DOJ report: 43% of all offenders last year were non-citizens

· May 15, 2019  
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Prison cell
Darrin Klimek | Getty Images

While jailbreak, known by its proponents as “criminal justice reform,” is misguided on the state level, it is downright built upon a false premise on the federal level. The latest report from the U.S. Sentencing Commission demonstrates that the 800-pound gorilla in the room clogging up the federal criminal justice system is immigration, not “low-level” domestic offenders.

If we only solved our border problem and deported illegal aliens before they commit more crimes, not only would we be safer, but we’d save a ton of money on the federal criminal justice system – without irresponsibly releasing American criminals back into our communities, as proposed by jailbreak proponents.

According to the U.S. Sentencing Commission, in its recently published 2018 report on federal sentencing statistics, 54.3 percent of the 69,425 federal offenders last year were Hispanic, and 42.7 percent of offenders were non-citizens. The two biggest offense categories were immigration (34.4 percent) and drugs (28.1 percent).

This is why methamphetamine was actually the most common drug charge, according to the U.S. Sentencing Commission. The biggest increase in drug activity from the cartels was meth, not marijuana or even heroin. Thus, our federal drug prosecutions are all about the most violent transnational cartels and gangs. Federal prosecutors don’t waste their time with “low-level” Americans in New York or Chicago. Drug possession charges accounted for just 3.9 percent of federal offenders, and almost all of those were in border districts because they involved immigration cases.

The notion that the feds go after drug possession is just a straight-up lie. 63 percent of all non-citizens charged for drug trafficking in 2018 were illegal aliens. Moreover, because illegal alien networks are the antecedent for much of the trafficking from the cartels, if we were to enforce our immigration laws on the front end, many Americans who get roped into drug trafficking would never have the opportunity to do so.

As Robert Murphy, special agent in charge of the DEA’s Atlanta office, told me last year, “Predominantly, what we arrest here is illegal aliens.” He noted that were we to close our border and deport all criminal aliens, the cartels would struggle to survive. “Sure, you might find some Americans who would be willing to go to Mexico and work for the cartels, but it won’t be the level that they need to have the control of the U.S. market like they do now with the illegals and Mexican nationals.”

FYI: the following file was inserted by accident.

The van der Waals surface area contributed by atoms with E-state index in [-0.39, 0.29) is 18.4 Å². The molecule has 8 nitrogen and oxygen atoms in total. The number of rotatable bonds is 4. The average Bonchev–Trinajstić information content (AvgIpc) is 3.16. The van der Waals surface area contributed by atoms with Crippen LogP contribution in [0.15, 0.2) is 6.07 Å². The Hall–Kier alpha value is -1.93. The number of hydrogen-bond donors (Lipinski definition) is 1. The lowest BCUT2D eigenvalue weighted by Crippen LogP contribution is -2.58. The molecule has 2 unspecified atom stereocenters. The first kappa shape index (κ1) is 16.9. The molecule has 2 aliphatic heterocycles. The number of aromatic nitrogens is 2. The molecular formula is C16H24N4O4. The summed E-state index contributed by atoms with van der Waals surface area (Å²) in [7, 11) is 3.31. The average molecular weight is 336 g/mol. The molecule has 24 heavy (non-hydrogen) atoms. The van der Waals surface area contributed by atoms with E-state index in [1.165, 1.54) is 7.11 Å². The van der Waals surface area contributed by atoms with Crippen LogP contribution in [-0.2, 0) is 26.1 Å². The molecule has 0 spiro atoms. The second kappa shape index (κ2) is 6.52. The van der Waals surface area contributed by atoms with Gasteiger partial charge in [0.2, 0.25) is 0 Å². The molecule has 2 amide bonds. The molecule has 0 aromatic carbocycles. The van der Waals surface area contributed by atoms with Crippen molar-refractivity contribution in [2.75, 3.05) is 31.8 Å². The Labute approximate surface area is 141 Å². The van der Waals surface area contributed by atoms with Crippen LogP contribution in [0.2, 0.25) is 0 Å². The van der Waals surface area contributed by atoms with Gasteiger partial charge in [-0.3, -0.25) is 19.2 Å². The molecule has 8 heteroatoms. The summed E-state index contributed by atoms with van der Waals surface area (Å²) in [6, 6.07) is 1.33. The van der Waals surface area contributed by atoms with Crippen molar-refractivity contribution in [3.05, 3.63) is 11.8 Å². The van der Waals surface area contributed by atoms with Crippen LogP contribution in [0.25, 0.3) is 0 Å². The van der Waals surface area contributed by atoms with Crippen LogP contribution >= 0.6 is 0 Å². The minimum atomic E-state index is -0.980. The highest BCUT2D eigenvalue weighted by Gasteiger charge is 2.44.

To begin with, the federal prison population overall has plummeted over the past decade, the exact opposite of the jailbreak narrative. The imprisonment rate for sentenced prisoners under state or federal jurisdiction decreased 2.1 percent from 2016 to 2017 and 13 percent since 2007, according to the Bureau of Justice Statistics. The imprisonment rate for sentenced prisoners older than 18 was the lowest since 1995.

The decline in the federal system is even sharper. The federal system, to begin with, only accounts for 12 percent of the incarcerated population, and if they are not in the system for immigration charges, they are usually those who’ve graduated to big-time crimes. Yet since just 2012, the federal prison population has declined by 16 percent.

Still, the jailbreakers think that all of the releases, under-sentencing, and lack of convictions are not enough “progress” in dismantling law and order in this country.

What these numbers also demonstrate is the degree of criminality from illegal aliens in this country. Defenders of open borders will retort by noting that the overwhelming number of non-citizen offenders are in the system for immigration violations, which is self-fulfilling and doesn’t demonstrate that they commit more crime in general. However, they miss the point that most U.S. attorneys will not waste their time prosecuting someone for a standard immigration charge unless they believe they are engaged in trafficking for the cartels or have committed other crimes.

Most illegal aliens now are either given de facto amnesty and released, or they are deported. If they are turned over to the DOJ for prosecution, there is usually more than just immigration violations, though they charge them with immigration violations, which are open-and-shut cases, in order to save time and resources. In fact, in 2012, the DOJ adopted a “fast-track” prosecutorial procedure in the border districts to allow criminal aliens to plead down for the purpose of deporting them expeditiously. Were they to remain in the country, as many weak-on-crime and open-borders advocated want, they would be prosecuted for other crimes. And had we not deported millions of criminal aliens over the past two decades, we would be dealing with an unimaginable level of crime from those who would remain in the country. Remember, we actually have deported some of the worst criminal elements among illegal aliens, and yet there are still this many coming into the justice system.

So the next time you hear someone complaining about too many people locked up in federal prison for “stupid drug charges,” ask them their position on immigration.


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Author: Daniel Horowitz

Daniel Horowitz is a senior editor of Conservative Review. Follow him on Twitter @RMConservative.